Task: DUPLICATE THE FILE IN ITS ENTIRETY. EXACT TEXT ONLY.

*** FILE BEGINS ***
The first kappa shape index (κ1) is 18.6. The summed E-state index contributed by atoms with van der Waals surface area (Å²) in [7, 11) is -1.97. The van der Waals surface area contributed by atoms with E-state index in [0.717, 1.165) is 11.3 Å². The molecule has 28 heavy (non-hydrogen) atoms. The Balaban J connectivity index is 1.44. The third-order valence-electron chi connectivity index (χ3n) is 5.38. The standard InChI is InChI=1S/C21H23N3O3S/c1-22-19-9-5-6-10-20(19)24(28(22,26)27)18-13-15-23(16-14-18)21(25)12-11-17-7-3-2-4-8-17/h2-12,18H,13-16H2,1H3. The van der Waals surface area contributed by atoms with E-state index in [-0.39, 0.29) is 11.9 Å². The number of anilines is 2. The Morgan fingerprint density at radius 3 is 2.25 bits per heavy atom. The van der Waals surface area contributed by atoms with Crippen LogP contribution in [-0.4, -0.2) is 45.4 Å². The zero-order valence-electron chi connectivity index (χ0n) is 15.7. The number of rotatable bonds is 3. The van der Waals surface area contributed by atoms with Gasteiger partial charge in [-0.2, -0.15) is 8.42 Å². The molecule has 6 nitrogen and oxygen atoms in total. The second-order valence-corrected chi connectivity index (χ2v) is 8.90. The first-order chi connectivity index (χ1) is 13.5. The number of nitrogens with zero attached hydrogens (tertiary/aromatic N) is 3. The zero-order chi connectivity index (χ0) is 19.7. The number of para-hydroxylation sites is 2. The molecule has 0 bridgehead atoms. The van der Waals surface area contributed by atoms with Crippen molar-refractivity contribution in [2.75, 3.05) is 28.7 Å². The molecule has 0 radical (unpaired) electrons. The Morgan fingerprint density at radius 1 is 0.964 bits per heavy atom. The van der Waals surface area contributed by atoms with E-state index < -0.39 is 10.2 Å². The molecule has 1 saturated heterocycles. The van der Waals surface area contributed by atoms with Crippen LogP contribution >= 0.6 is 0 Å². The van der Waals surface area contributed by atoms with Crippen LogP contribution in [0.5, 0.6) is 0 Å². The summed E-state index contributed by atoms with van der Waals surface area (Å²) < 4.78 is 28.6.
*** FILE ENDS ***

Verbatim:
The first kappa shape index (κ1) is 18.6. The summed E-state index contributed by atoms with van der Waals surface area (Å²) in [7, 11) is -1.97. The van der Waals surface area contributed by atoms with E-state index in [0.717, 1.165) is 11.3 Å². The molecule has 28 heavy (non-hydrogen) atoms. The Balaban J connectivity index is 1.44. The third-order valence-electron chi connectivity index (χ3n) is 5.38. The standard InChI is InChI=1S/C21H23N3O3S/c1-22-19-9-5-6-10-20(19)24(28(22,26)27)18-13-15-23(16-14-18)21(25)12-11-17-7-3-2-4-8-17/h2-12,18H,13-16H2,1H3. The van der Waals surface area contributed by atoms with E-state index in [-0.39, 0.29) is 11.9 Å². The number of anilines is 2. The Morgan fingerprint density at radius 3 is 2.25 bits per heavy atom. The van der Waals surface area contributed by atoms with Crippen LogP contribution in [-0.4, -0.2) is 45.4 Å². The zero-order valence-electron chi connectivity index (χ0n) is 15.7. The number of rotatable bonds is 3. The van der Waals surface area contributed by atoms with Gasteiger partial charge in [-0.2, -0.15) is 8.42 Å². The molecule has 6 nitrogen and oxygen atoms in total. The second-order valence-corrected chi connectivity index (χ2v) is 8.90. The first-order chi connectivity index (χ1) is 13.5. The number of nitrogens with zero attached hydrogens (tertiary/aromatic N) is 3. The zero-order chi connectivity index (χ0) is 19.7. The number of para-hydroxylation sites is 2. The molecule has 0 bridgehead atoms. The van der Waals surface area contributed by atoms with Crippen molar-refractivity contribution in [2.75, 3.05) is 28.7 Å². The molecule has 0 radical (unpaired) electrons. The Morgan fingerprint density at radius 1 is 0.964 bits per heavy atom. The van der Waals surface area contributed by atoms with E-state index < -0.39 is 10.2 Å². The molecule has 1 saturated heterocycles. The van der Waals surface area contributed by atoms with Crippen LogP contribution >= 0.6 is 0 Å². The van der Waals surface area contributed by atoms with Crippen LogP contribution in [0.5, 0.6) is 0 Å². The summed E-state index contributed by atoms with van der Waals surface area (Å²) < 4.78 is 28.6.